The following commentary comes from an independent investor or market observer as part of TheStreet's guest contributor program, which is separate from the company's news coverage. NEW YORK ( TheStreet) -- There are three major constraints facing a laptop maker's product: size/weight; performance (CPU, GPU and connectivity); and price. Intel's ( INTC) new processors powering its "Ultrabook" goal for late 2011 professes to combine an 11.6-inch, 2.2-pound laptop, performance that's on par with today's larger i7 Core processors, and starting below $1,000. It would appear that Intel is setting a low bar for itself. Let's start with the Apple MacBook Air comparison. This outstanding laptop starts at $1,000 ($1,250 with 3-year warranty), 2.3 lbs and is almost as thin as any laptop in the market. It would appear that the only areas where the Ultrabook laptops beat the current MacBook Air are in CPU performance and battery life. But wait! Two things about CPU performance: 1. Apple ( AAPL) looks to be upgrading its MacBook Air very soon with what may even be a beefed-up Intel CPU. How does this relate precisely to the Ultrabook processors promised for 4Q? Will consumers understand or care? 2. More importantly, I argue that for basic business productivity, CPU performance probably doesn't matter anymore. Even the most basic processors long before the Ultrabook laptops arrive, can handle your typing, spreadsheets, presentations, and basic Web surfing. More and more people are using Google Docs and equivalent, and live 100% of their laptop computing lives inside the browser, i.e., in the cloud. What matters more than incremental CPU performance is GPU performance. Video quality has yet to be perfected inside the envelope of a very thin and cheap laptop. Typing this article on my Google Chromebook does in and of itself not look any different than it would on a Mac or Windows laptop, but there is still a large discrepancy in terms of video quality between all sorts of laptops. But where do people watch mobile video now anyway? I argue that I don't watch anything more than brief news clips and equivalent on my laptop, typically from YouTube. This type of video doesn't even warrant that high a quality. I think people increasingly watch more entertainment-quality video on the tablet, such as the iPad, Android or Research In Motion's ( RIMM) BlackBerry PlayBook.
Those have better battery life for video, and the form factor is less "geeky" for entertainment as opposed to actual work. Just consider how difficult it is to fit a decent-size laptop on the tray of a domestic coach seat flight. Then compare with the Apple iPad. Case closed. Bottom line: People are getting both a laptop and a tablet with they travel for business. If CPU power matters less, while more and more people do all of their work in cloud apps such as Google Docs, what's the answer? A Google Chromebook, of course. With Google ( GOOG) adding offline capability to Docs, Gmail and Calendar this summer, the Chromebook looks like the ultimate Ultrabook. Think about it: Starting at just $350 with no need for any long warranty because you can't screw up the software, the Chromebooks from Asus will compare very favorable to the $1,250 MacBook Air (when you include the $250 three-year warranty needed for this class of device). The Chromebook boots faster than the MacBook Air, weighs slightly more at 2.9 lbs, but also has a better battery life. Samsung's Chromebook battery life is a further 25% or so better than the Asus Chromebook, too. What people want is a laptop that will never cause any problems, require no maintenance, and will be easily replaced if lost, stolen or otherwise dropped down the marble stairway. Only the Chromebook maximizes this goal, especially if you're on the road and don't have your full TimeMachine backup handy. The Chromebooks, ranging in price from $350 to $500, are going on sale at Best Buy ( BBY) and Amazon ( AMZN) on June 15. As long as you don't need or want iTunes on this particular laptop, I think most people will flock to this superior ownership experience at the expense of Apple's MacBooks and all the various classes of laptops based on Microsoft's Windows 7 OS. Imagine this: How often have you given a laptop to a child, an elderly person, or for that matter just a non-tech adult person in general? How often do they require tech support? Some program didn't install right? Backup not working? Trouble setting up such-and-such?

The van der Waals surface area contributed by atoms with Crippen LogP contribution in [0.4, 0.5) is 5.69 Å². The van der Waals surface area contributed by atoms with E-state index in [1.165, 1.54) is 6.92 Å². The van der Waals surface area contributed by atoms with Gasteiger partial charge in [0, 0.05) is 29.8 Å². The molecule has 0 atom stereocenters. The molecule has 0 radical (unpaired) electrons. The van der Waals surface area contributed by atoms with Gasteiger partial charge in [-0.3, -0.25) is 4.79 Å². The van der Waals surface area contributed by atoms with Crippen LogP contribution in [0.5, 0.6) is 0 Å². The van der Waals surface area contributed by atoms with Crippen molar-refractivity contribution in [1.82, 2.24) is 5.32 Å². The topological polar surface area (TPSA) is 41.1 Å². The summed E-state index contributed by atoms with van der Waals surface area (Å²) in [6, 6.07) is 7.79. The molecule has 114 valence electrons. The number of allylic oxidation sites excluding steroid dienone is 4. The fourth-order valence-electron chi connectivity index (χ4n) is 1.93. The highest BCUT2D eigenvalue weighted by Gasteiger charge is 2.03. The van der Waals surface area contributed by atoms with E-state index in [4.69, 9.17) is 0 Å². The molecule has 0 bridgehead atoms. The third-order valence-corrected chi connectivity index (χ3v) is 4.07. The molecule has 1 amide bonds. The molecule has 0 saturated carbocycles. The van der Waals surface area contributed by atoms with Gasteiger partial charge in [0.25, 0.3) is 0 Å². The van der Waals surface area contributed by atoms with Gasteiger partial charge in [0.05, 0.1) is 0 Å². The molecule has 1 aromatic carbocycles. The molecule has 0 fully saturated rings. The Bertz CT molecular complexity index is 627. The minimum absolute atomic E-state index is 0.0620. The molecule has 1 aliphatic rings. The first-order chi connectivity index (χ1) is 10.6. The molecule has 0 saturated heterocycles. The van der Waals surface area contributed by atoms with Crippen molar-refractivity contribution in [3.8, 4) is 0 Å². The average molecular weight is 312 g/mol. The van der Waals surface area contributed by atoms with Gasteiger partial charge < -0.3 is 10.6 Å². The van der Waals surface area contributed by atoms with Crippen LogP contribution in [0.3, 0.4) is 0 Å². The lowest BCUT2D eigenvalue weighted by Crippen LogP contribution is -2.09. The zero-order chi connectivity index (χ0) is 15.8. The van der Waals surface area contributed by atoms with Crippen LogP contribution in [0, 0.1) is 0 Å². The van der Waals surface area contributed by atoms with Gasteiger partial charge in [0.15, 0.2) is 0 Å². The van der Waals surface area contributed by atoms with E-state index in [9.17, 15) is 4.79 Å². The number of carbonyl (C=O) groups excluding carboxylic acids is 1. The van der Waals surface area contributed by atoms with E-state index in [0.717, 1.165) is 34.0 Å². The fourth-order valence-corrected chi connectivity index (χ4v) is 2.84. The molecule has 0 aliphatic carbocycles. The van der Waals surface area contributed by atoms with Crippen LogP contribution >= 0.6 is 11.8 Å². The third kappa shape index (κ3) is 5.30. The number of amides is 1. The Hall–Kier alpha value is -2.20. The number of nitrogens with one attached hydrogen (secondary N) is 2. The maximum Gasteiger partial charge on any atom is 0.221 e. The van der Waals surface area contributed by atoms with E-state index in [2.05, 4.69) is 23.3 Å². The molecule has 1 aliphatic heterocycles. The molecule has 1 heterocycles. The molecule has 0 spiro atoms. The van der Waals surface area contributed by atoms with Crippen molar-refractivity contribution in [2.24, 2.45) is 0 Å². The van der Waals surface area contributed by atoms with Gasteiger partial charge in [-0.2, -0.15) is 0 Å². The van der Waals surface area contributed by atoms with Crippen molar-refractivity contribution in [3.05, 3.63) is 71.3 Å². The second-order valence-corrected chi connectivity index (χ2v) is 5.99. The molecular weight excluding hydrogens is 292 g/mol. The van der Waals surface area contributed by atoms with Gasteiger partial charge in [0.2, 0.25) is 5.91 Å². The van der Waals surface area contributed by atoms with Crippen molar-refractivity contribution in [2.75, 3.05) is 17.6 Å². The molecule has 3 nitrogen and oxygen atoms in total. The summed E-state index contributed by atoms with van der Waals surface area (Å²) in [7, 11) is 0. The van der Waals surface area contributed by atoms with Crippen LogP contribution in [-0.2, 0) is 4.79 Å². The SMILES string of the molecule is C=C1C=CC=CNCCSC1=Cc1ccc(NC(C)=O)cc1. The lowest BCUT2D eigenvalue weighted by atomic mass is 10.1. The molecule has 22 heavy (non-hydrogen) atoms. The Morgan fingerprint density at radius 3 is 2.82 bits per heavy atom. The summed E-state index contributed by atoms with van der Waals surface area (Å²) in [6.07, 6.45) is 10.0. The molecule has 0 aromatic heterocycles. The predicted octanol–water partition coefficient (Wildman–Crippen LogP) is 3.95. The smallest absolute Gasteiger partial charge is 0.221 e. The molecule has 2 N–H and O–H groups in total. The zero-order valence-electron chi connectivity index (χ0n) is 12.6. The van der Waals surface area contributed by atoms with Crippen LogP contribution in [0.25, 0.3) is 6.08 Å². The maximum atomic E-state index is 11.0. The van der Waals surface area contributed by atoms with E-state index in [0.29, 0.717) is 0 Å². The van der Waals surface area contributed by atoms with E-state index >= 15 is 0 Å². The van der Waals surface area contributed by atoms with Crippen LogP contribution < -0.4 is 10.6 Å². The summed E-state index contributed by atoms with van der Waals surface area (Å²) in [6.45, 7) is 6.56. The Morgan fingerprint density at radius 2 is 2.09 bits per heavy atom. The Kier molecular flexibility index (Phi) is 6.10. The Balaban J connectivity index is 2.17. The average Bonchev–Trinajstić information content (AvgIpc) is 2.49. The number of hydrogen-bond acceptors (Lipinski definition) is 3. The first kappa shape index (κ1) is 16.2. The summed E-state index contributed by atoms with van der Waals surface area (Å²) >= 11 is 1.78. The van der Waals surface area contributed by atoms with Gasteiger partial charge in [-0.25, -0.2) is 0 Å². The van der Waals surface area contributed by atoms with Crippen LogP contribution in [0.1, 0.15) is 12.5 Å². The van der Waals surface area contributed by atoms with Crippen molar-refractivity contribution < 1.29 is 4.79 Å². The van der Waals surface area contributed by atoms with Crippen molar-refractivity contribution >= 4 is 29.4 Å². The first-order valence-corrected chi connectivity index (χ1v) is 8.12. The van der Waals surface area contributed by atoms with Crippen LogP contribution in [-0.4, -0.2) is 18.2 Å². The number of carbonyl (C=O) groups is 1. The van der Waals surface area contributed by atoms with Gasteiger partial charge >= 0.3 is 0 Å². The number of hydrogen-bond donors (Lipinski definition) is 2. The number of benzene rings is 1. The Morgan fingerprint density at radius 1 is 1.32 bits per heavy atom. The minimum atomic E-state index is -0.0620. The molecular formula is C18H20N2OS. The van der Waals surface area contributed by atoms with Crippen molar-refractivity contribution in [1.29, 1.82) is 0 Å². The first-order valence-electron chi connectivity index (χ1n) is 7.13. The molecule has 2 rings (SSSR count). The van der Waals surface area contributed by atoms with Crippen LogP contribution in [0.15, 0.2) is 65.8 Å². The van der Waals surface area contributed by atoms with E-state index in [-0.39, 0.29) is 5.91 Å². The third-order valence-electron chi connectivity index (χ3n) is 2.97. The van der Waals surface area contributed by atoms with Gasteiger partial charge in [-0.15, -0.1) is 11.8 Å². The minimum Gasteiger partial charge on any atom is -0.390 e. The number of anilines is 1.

Suddenly just a blank screen? Computer used to boot in less than a minute, but now it's four minutes or for that matter eight minutes? Can't figure out how to restore your old files? Migrating to a new computer? All of these issues means that all of us have had to play IT support from time to time. But with Google's Chromebooks, all of these issues are now going out the windows -- no pun intended. Good riddance! Various classes of geeks and computer snobs scoff at the Chromebooks. They believe they need the fastest CPUs and the ability to customize their devices to the tiniest detail. Good for them. They can stay with Apple and Microsoft ( MSFT). Most normal people, who just want the maintenance-free PC experience at the lowest cost, will go with Chromebooks. Just one more time: Don't say again that Chromebooks are useless when the connectivity is broken, because on May 11 Google announced that the key apps you need and use to do your work -- Docs, Gmail and Calendar -- will be available offline starting this Summer. I don't want to hear that "not available offline" argument against Chromebooks ever again. Rinse and repeat. Bottom line: Intel's Ultrabook launch represents a natural next step in Moore's Law, but it's becoming increasingly irrelevant in the age of cloud computing and the new age of Chromebooks going on sale June 15 -- many months before the Ultrabooks.